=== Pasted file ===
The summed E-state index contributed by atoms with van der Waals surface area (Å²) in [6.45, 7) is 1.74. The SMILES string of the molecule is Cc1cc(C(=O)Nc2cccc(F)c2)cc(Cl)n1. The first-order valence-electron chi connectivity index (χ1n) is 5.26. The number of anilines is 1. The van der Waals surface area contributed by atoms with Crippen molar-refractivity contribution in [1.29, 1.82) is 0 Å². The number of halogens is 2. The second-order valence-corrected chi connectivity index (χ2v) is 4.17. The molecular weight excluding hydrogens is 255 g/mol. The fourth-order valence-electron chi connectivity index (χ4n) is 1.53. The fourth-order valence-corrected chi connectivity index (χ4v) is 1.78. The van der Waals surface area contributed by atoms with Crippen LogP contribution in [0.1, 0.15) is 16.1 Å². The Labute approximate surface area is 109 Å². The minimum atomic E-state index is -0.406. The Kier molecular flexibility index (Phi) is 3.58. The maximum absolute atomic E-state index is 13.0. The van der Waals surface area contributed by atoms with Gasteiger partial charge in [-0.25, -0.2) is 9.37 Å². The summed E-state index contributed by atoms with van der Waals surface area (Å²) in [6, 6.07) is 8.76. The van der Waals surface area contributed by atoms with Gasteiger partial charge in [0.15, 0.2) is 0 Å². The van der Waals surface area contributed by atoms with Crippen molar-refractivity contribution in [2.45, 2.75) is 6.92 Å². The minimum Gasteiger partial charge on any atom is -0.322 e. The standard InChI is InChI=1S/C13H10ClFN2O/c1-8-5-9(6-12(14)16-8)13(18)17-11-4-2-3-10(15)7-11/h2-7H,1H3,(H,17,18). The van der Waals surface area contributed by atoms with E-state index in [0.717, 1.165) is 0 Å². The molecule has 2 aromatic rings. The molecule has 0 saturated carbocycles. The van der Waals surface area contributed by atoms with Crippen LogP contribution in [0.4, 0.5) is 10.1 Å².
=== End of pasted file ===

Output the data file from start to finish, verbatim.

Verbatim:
The summed E-state index contributed by atoms with van der Waals surface area (Å²) in [6.45, 7) is 1.74. The SMILES string of the molecule is Cc1cc(C(=O)Nc2cccc(F)c2)cc(Cl)n1. The first-order valence-electron chi connectivity index (χ1n) is 5.26. The number of anilines is 1. The van der Waals surface area contributed by atoms with Crippen molar-refractivity contribution in [1.29, 1.82) is 0 Å². The number of halogens is 2. The second-order valence-corrected chi connectivity index (χ2v) is 4.17. The molecular weight excluding hydrogens is 255 g/mol. The fourth-order valence-electron chi connectivity index (χ4n) is 1.53. The fourth-order valence-corrected chi connectivity index (χ4v) is 1.78. The van der Waals surface area contributed by atoms with Crippen LogP contribution in [0.1, 0.15) is 16.1 Å². The Labute approximate surface area is 109 Å². The minimum atomic E-state index is -0.406. The Kier molecular flexibility index (Phi) is 3.58. The maximum absolute atomic E-state index is 13.0. The van der Waals surface area contributed by atoms with Gasteiger partial charge in [-0.25, -0.2) is 9.37 Å². The summed E-state index contributed by atoms with van der Waals surface area (Å²) in [6, 6.07) is 8.76. The van der Waals surface area contributed by atoms with Gasteiger partial charge in [0.15, 0.2) is 0 Å². The van der Waals surface area contributed by atoms with Crippen molar-refractivity contribution in [2.45, 2.75) is 6.92 Å². The minimum Gasteiger partial charge on any atom is -0.322 e. The standard InChI is InChI=1S/C13H10ClFN2O/c1-8-5-9(6-12(14)16-8)13(18)17-11-4-2-3-10(15)7-11/h2-7H,1H3,(H,17,18). The van der Waals surface area contributed by atoms with E-state index in [0.717, 1.165) is 0 Å². The molecule has 2 aromatic rings. The molecule has 0 saturated carbocycles. The van der Waals surface area contributed by atoms with Crippen LogP contribution in [0.4, 0.5) is 10.1 Å².